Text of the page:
A. Parkhe, “Building Trust in International Alliances,” Journal of World Business, volume 33, Winter 1998, pp. 417–437.

6. T.K. Das and Bing-Sheng Teng, “Between Trust and Control: Developing Confidence in Partner Cooperation in Alliances,” Academy of Management Review, volume 23, July 1998, pp. 491–512; and

E. Whitener, S. Brodt, M. Korsgaard, and J. Werner, “Managers as Initiators of Trust: An Exchange Relationship Framework for Understanding Managerial Trustworthy Behavior,” Academy of Management Review, volume 23, July 1998, pp. 513–530.

7. D. Rousseau, S. Sitkin, R. Burt, and C. Camerer, “Not So Different After All: A Cross-Discipline View of Trust,” Academy of Management Review, volume 23, July 1998, p. 395. See also:

A. Zaheer, B. McEvily, and V. Perrone, “Does Trust Matter? Exploring the Effects of Interorganizational and Interpersonal Trust on Performance,” Organization Science, volume 9, March–April 1998, pp. 141–159; and

A.R. Gulati, “Does Familiarity Breed Trust? The Implications of Repeated Ties for Contractual Choice in Alliances,” Academy of Management Journal, volume 38, February 1995, pp. 85–112.

8. A. Larson, “Network Dyads in Entrepreneurial Settings: A Study of the Governance of Exchange Relationships,” Administrative Science Quarterly, volume 37, March 1992, pp. 76–104.

9. A. Parkhe, “Strategic Alliance Structuring: A Game Theoretic and Transaction Cost Examination of Interfirm Cooperation,” Academy of Management Journal, volume 36, August 1993, pp. 794–829.

10. P. S. Ring and A. H. Van de Ven, “Developmental Processes of Interorganizational Relationships,” Academy of Management Review, volume 19, January 1994, pp. 90–118.

11. Ibid. (1994), p. 103.

12. J. Mohr and R. Spekman, “Characteristics of Partnership Success: Partnership Attributes, Communication Behavior, and Conflict Resolution Techniques,” Strategic Management Journal, volume 15, February 1994, pp. 135–152;

L. P. Bucklin and S. Sengupta, “Organizing Successful Co-Marketing Alliances,” Journal of Marketing, volume 57, April 1993, pp. 32–46;

T. Saxton, “The Effects of Partner and Relationship Characteristics on Alliance Outcomes,” Academy of Management Journal, volume 40, April 1997, pp. 443–461; and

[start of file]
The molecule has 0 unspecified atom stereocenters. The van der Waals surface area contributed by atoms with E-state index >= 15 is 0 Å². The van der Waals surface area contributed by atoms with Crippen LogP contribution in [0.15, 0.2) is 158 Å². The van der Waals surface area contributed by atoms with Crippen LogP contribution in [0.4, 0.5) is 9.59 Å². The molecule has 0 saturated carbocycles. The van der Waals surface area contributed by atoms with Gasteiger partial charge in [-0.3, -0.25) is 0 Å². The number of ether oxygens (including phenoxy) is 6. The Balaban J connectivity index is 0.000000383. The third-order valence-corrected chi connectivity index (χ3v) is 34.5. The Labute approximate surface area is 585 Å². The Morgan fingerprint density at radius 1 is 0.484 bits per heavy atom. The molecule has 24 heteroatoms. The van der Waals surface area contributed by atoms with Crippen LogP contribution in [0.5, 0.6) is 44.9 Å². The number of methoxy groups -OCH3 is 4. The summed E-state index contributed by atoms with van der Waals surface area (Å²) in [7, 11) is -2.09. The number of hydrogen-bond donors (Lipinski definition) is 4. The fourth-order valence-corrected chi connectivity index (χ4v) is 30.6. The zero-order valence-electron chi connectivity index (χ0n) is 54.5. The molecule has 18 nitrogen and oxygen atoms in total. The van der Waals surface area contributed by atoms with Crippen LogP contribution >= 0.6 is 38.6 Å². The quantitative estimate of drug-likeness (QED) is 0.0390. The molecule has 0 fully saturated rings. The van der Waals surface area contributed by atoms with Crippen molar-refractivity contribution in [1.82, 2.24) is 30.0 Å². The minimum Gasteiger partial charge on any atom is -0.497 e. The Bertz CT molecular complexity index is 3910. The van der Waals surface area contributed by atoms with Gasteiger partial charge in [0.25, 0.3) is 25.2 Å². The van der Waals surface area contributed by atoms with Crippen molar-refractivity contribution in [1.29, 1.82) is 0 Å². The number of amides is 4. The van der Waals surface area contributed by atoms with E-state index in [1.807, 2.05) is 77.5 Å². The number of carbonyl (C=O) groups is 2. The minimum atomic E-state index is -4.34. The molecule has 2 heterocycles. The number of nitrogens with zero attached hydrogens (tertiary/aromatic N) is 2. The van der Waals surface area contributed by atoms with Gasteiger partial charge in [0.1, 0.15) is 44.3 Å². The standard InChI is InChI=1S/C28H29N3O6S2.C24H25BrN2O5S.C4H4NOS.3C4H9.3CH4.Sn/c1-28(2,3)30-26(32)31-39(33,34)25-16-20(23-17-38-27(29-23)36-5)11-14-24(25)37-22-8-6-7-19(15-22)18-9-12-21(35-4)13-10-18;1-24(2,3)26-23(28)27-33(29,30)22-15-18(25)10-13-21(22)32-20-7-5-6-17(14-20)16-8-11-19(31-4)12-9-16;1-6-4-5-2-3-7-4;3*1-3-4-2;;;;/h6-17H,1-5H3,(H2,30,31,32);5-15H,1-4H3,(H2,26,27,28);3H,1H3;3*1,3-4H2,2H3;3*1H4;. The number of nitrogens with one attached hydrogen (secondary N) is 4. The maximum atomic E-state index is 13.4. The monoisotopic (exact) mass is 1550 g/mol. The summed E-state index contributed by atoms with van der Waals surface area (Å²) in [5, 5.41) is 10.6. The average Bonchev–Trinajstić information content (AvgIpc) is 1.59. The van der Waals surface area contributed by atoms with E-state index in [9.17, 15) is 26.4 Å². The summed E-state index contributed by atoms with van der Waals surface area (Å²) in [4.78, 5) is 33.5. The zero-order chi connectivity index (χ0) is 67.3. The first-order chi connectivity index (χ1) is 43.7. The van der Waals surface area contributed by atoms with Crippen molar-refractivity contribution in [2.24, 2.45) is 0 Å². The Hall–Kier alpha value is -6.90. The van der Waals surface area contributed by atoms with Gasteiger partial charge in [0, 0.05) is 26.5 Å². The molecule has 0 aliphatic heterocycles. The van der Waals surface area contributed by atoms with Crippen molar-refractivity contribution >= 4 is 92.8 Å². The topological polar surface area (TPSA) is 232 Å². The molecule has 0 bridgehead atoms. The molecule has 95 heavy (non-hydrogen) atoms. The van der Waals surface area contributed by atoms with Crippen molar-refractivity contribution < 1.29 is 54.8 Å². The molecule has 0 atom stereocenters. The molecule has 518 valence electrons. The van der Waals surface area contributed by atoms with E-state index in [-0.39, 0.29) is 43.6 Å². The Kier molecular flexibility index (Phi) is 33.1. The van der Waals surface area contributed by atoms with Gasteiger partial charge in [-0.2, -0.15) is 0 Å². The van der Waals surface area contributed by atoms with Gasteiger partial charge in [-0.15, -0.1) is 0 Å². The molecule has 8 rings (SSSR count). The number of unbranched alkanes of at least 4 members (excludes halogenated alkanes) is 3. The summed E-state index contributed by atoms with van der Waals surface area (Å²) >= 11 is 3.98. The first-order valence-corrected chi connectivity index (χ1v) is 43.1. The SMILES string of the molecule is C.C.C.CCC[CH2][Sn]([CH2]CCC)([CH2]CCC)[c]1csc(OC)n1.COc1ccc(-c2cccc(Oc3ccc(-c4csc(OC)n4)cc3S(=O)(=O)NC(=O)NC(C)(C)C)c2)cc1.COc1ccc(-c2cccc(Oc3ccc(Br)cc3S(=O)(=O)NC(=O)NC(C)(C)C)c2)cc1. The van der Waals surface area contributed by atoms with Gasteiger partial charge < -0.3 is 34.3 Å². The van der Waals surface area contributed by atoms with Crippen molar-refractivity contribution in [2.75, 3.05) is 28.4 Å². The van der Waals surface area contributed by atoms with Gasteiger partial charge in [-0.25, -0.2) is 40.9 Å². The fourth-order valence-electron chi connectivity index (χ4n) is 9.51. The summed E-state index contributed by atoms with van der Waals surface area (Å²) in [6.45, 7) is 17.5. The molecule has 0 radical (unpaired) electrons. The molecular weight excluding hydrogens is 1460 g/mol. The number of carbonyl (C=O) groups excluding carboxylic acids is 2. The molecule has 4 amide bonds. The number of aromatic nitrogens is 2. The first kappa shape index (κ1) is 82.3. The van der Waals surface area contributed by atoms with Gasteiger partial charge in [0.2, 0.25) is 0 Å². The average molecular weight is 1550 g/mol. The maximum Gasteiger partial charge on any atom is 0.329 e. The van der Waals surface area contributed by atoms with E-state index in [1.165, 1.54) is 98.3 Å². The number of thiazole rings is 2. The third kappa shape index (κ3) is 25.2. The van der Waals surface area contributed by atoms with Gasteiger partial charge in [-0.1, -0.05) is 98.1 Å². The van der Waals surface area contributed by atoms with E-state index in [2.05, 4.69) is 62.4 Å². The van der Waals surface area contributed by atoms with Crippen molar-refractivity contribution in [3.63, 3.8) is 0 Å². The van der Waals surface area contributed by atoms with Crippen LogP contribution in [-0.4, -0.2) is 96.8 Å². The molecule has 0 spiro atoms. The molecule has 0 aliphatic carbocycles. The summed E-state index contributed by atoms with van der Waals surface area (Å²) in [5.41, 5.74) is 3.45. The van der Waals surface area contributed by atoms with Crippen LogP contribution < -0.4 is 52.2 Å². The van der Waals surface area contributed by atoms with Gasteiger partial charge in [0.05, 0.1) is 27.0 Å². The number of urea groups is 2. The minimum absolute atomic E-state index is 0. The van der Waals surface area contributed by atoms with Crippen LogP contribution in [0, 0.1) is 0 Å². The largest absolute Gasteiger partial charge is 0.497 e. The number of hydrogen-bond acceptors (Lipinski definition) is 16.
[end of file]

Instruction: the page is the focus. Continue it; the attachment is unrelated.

R. Morgan and S. Hunt, “The Commitment — Trust Theory of Relationship Marketing,” Journal of Marketing, volume 58, July 1994, pp. 20–38.

13. R. Gulati and H. Singh, “The Architecture of Cooperation: Managing Coordination Costs and Appropriation Concerns in Strategic Alliances,” Administrative Science Quarterly, volume 43, December 1998, pp. 781–814; and

R. Osborn and C. Baughn, “Forms of Interorganizational Governance for Multinational Alliances,” Academy of Management Journal, volume 33, September 1990, pp. 503–519.

14. R. Gulati, “Alliances and Networks,” Strategic Management Journal, volume 19, April 1998, pp. 293–317; and

A. Larson (1992).

15. Mohr and Spekman (1994);

Bucklin and Sengupta (1993);

Saxton (1997); and

Morgan and Hunt (1994).

16. Rousseau et al. (1998).

17. Morgan and Hunt (1994);

Mohr and Spekman (1994); and

K. Cook and R. Emerson, “Power, Equity and Commitment in Exchange Networks,” American Sociological Review, volume 43, October 1978, pp. 721–739.

18. Bucklin and Sengupta (1993); and

K. Harrigan, “Strategic Alliances and Partner Asymmetrics,” in F. Contractor and P. Lorange, eds., Cooperative Strategies in International Business (Lexington, Massachusetts: Lexington Books, 1988), pp. 205–226.

19. The judges also coded each thought as positive or negative. Intercoder agreement was .85. To highlight the emotional issues that were particularly divisive, the judges also identified the thoughts that ascribed blame or praise. For this task, inter-coder agreement was .91. Throughout the coding process, the judges resolved coding disagreements by discussion.

20. Kanter (1994), p. 106.

21. P.S. Ring and G. Rands, “Sensemaking, Understanding, and Committing: Emergent Transaction Processes in the Evolution of 3M’s Microgravity Research Program,” in A.H. Van de Ven, H. Angle, and M.S. Poole, eds., Research on the Management of Innovation: The Minnesota Studies (New York: Ballinger/Harper & Row, 1989), pp. 337–366.

22. Ring and Van de Ven (1994), p. 109.

23. Das and Teng (1998);

Parkhe (1993); and see also:

J.C. Henderson, “Plugging into Strategic Partnerships: The Critical IS Connection,” Sloan Management Review, volume 31, Spring 1990, pp. 7–18.

24. M.Y. Yoshino and U.S. Rangan, Strategic Alliances: An Entrepreneurial Approach to Globalization (Boston: Harvard Business School Press, 1995), p. 128.